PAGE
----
You argument is not new. You feel that all technology is good and the “old people”juts don’t like it. That might or might not e a valid argument, but if you pay any attention to Uber, Lyft, VRBO, AirB&B… there are many sides to teh story (and, believe me, I travel a lot and use all of them). For example, the how would you feel if you were a regulated taxi business (or hotel business) suddenly having to compete with unregulated business? Would that be fair? Again, I’m not particularly old, nor am I a fan of regulations, by any stretch, but there’s more to it than just flippantly stating that this is “just technologies”. On the other hand, I would agree that actual regulations of short term rentals should come from the building boards themselves.

  9. Sorry Mike but i do know what i am talking about. The form 1099 is not issued to the renter since he has nothing to do with the income. Once a landord hit the limit of $600 minimum threshold, airbnb or VRBO are required to file a form 1099. The Form 1099 is issued to the LANDLORD, and a copy sent to the IRS. Unfortunately you can’t write off a vacation as a tax deduction so there would be no point in sending the form to the renter.

    I do however see your point in once the airbnb or VRBO get there fee they seem to be pretty hands off and it is up to you and the landlord to work it out. I have been lucky and haven’t had any real issues while using the service, but i can see where that could be a potential for a problem. But the other side to that argument, is i would compare the airbnb and vrbo companys to that of a realtor (all be it a much shorter time period than a year lease). Once the realtor has the signed lease documents you are pretty much on your own to deal with the landlord.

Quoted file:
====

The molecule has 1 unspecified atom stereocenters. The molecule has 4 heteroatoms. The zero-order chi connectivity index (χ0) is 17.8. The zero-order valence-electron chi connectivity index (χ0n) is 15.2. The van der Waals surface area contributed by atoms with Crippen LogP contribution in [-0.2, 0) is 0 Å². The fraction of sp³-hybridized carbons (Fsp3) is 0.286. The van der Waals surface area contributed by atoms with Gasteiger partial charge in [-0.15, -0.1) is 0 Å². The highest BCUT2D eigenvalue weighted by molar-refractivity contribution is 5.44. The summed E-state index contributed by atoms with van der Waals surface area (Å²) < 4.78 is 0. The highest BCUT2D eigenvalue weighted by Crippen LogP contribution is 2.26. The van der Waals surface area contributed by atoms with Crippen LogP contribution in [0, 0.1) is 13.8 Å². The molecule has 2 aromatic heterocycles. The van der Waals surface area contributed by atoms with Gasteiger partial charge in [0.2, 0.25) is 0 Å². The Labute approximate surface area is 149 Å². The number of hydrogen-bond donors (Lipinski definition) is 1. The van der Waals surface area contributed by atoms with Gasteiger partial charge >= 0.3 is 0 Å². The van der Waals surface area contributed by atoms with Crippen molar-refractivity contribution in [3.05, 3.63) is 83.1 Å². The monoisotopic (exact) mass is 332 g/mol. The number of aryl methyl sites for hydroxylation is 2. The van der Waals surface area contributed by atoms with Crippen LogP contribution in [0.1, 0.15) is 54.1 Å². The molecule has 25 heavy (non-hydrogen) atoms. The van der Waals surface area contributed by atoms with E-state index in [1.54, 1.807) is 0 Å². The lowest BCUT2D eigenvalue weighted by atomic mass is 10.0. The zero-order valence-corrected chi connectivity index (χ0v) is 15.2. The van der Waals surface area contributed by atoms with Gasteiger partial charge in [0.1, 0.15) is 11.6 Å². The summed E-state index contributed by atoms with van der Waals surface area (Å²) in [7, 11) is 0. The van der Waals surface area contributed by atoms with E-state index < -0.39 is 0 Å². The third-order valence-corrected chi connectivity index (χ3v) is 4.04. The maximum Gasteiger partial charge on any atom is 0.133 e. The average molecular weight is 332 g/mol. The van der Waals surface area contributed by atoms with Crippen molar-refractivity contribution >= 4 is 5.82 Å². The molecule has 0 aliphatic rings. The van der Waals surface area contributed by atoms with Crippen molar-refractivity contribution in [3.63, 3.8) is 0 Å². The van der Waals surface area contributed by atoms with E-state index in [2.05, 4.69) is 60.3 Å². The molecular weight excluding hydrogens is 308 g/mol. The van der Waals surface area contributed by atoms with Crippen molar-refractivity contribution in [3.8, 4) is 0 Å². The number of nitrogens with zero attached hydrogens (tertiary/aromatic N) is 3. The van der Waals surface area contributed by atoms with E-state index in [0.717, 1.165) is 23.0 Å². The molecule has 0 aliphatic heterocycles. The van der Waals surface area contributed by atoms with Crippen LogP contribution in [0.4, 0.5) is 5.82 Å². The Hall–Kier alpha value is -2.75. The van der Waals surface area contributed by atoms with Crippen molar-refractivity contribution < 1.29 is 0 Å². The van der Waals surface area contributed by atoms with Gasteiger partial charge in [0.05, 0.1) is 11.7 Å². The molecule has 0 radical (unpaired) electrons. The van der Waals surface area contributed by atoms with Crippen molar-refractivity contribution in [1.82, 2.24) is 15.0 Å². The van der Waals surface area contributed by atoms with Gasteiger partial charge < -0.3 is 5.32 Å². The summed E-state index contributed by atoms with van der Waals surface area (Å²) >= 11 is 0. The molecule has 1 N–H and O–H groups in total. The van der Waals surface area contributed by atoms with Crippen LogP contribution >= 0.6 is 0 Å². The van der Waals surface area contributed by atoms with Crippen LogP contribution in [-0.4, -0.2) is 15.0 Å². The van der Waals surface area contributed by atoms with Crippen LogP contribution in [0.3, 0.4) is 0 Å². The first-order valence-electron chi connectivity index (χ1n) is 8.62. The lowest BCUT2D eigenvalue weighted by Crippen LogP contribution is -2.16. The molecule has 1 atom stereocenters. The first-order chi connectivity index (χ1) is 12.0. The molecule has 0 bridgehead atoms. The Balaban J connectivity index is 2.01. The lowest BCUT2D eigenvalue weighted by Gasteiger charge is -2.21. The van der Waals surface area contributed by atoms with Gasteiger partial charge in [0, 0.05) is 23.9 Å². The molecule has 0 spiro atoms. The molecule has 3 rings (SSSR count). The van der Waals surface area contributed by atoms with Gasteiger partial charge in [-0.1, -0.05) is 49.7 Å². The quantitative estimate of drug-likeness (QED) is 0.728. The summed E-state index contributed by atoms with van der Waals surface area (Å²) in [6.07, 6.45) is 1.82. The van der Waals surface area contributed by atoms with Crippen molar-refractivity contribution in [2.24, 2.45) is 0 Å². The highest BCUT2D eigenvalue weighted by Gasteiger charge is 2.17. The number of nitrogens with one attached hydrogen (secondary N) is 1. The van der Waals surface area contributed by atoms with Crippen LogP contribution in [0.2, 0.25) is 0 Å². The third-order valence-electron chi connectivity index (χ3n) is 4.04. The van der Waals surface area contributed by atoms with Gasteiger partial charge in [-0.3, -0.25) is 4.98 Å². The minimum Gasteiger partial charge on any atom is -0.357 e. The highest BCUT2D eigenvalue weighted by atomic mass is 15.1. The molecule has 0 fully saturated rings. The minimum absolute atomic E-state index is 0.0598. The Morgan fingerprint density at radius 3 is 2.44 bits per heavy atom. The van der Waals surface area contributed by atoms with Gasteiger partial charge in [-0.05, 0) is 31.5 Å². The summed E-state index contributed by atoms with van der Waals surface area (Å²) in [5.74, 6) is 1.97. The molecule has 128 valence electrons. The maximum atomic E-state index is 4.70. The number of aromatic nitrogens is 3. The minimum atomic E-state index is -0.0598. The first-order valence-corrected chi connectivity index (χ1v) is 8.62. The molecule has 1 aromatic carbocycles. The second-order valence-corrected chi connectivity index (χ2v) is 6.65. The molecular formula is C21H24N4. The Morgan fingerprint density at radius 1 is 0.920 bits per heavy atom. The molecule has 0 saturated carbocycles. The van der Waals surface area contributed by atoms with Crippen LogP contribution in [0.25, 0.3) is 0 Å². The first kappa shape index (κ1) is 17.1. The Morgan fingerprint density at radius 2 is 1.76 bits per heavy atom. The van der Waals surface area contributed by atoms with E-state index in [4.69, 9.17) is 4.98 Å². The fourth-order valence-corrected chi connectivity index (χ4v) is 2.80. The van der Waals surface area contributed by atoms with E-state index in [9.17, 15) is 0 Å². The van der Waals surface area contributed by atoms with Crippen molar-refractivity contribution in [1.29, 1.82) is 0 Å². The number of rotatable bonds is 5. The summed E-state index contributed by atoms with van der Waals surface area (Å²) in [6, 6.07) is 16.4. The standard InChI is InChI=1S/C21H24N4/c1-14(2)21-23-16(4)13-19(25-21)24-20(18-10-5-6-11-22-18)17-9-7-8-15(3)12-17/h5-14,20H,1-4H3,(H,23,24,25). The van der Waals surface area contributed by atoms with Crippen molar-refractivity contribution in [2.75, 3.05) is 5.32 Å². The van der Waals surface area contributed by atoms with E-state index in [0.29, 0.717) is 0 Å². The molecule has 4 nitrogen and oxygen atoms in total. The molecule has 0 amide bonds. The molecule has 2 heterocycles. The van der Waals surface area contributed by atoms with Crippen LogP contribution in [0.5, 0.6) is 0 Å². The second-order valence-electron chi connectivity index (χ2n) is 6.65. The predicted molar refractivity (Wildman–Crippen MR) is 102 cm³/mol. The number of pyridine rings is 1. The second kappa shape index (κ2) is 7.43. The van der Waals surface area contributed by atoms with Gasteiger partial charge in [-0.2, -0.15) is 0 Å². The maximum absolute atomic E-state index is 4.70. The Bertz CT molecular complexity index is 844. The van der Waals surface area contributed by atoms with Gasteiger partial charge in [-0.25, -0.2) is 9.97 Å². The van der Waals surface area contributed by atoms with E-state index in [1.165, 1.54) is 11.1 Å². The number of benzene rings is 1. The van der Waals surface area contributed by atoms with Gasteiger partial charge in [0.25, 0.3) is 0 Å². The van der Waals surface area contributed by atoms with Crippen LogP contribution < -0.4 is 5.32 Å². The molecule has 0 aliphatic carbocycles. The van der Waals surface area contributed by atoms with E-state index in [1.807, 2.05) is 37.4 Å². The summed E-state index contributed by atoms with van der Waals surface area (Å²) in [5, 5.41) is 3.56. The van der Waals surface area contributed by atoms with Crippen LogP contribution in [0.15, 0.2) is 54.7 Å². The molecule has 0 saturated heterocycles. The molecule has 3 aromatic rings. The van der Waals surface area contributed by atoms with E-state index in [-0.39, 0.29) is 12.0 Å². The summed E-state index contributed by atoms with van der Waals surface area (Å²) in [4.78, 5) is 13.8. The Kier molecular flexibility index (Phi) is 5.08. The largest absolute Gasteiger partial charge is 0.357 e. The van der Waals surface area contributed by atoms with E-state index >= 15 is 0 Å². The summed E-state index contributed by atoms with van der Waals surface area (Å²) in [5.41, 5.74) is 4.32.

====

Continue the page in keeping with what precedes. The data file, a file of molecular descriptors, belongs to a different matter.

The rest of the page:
10. Again, VRBO does not send out 1099. If you have proof to the contrary, please show it. Alternately, see what 1099 is and think of whether VRBO considers landlords as contractors. Even easier – understand that in many cases VRBO has no idea what the landlord actually charged you at the end.

    BTW, I never said that 1099 would be issued to renters. That would be asinine. I said that VRBO is hard to deal with for renters _for the same reason_ they don’t issue 1099s – VRBO doesn’t consider themselves a part of actual transaction. They are, in their own mind, a bulletin board, for lack of a better term. They charge service fee for landlord to post his advertisement. Also, VRBO is not really a single company, They, along with several others, belong to HomeAway, which is a non-US entity, and, as such, has absolutely no obligation or interest to issue any 1099s to anyone. AirBnB is a little different, they charge a a fee to the renter and actually process money and pay the landlord. But that’s another story.

    BTW, you can see the actual landlords here: They do nto receive 1099 from VRBO, as I expected

    The realtor comparison is actually pretty interesting and valid. But, as you probably know, a Realtor (well, brokers working for Realtor, but that’s semantics) actually has to pass an exam and are pretty seriously regulated, including, in theory, having to tell the truth and not disappear with your earnest money, etc. When you buy or sell RE you’ll have to sing a contract with a broker that goes into some details a to responsibilities, protections for both sides, etc. VRBO and AirBnB also have an agreement. It’s a click through. Show me 6 people on this planet that have actually read the details and know what’s in there.

    PS. I’ve rented through VRBO and AirBnB as a guest in Spain, Czech Republic, Hungary, Germany, Israel, multiple times in US. Probably at least a dozen times in the last 2 years alone. I don’t know their landlord site, other than from talking to landlords and to their customer services.